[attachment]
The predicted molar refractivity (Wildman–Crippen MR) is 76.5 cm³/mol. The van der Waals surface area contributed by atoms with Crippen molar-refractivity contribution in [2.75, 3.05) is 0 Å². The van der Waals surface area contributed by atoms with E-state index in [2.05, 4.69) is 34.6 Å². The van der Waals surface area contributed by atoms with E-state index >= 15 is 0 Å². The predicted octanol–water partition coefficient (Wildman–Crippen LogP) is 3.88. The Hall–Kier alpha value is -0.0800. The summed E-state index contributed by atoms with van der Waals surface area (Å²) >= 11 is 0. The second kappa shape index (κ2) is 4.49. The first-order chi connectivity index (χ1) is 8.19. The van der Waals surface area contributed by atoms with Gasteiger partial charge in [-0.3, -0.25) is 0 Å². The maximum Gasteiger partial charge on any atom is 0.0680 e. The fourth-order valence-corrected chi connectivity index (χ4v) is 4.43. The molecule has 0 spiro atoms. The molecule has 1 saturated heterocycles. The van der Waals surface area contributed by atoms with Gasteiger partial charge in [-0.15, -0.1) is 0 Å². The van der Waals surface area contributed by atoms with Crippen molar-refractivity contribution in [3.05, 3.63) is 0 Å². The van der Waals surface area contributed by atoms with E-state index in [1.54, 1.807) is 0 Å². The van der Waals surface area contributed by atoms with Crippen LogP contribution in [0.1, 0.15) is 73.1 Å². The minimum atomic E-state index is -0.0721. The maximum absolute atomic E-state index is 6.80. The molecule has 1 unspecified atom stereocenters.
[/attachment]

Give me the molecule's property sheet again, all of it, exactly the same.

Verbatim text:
The predicted molar refractivity (Wildman–Crippen MR) is 76.5 cm³/mol. The van der Waals surface area contributed by atoms with Crippen molar-refractivity contribution in [2.75, 3.05) is 0 Å². The van der Waals surface area contributed by atoms with E-state index in [2.05, 4.69) is 34.6 Å². The van der Waals surface area contributed by atoms with E-state index >= 15 is 0 Å². The predicted octanol–water partition coefficient (Wildman–Crippen LogP) is 3.88. The Hall–Kier alpha value is -0.0800. The summed E-state index contributed by atoms with van der Waals surface area (Å²) >= 11 is 0. The second kappa shape index (κ2) is 4.49. The first-order chi connectivity index (χ1) is 8.19. The van der Waals surface area contributed by atoms with Gasteiger partial charge in [-0.3, -0.25) is 0 Å². The maximum Gasteiger partial charge on any atom is 0.0680 e. The fourth-order valence-corrected chi connectivity index (χ4v) is 4.43. The molecule has 0 spiro atoms. The molecule has 1 saturated heterocycles. The van der Waals surface area contributed by atoms with Gasteiger partial charge in [-0.15, -0.1) is 0 Å². The van der Waals surface area contributed by atoms with Crippen molar-refractivity contribution in [3.05, 3.63) is 0 Å². The van der Waals surface area contributed by atoms with E-state index in [1.54, 1.807) is 0 Å². The van der Waals surface area contributed by atoms with Crippen LogP contribution in [0.1, 0.15) is 73.1 Å². The minimum atomic E-state index is -0.0721. The maximum absolute atomic E-state index is 6.80. The molecule has 1 unspecified atom stereocenters.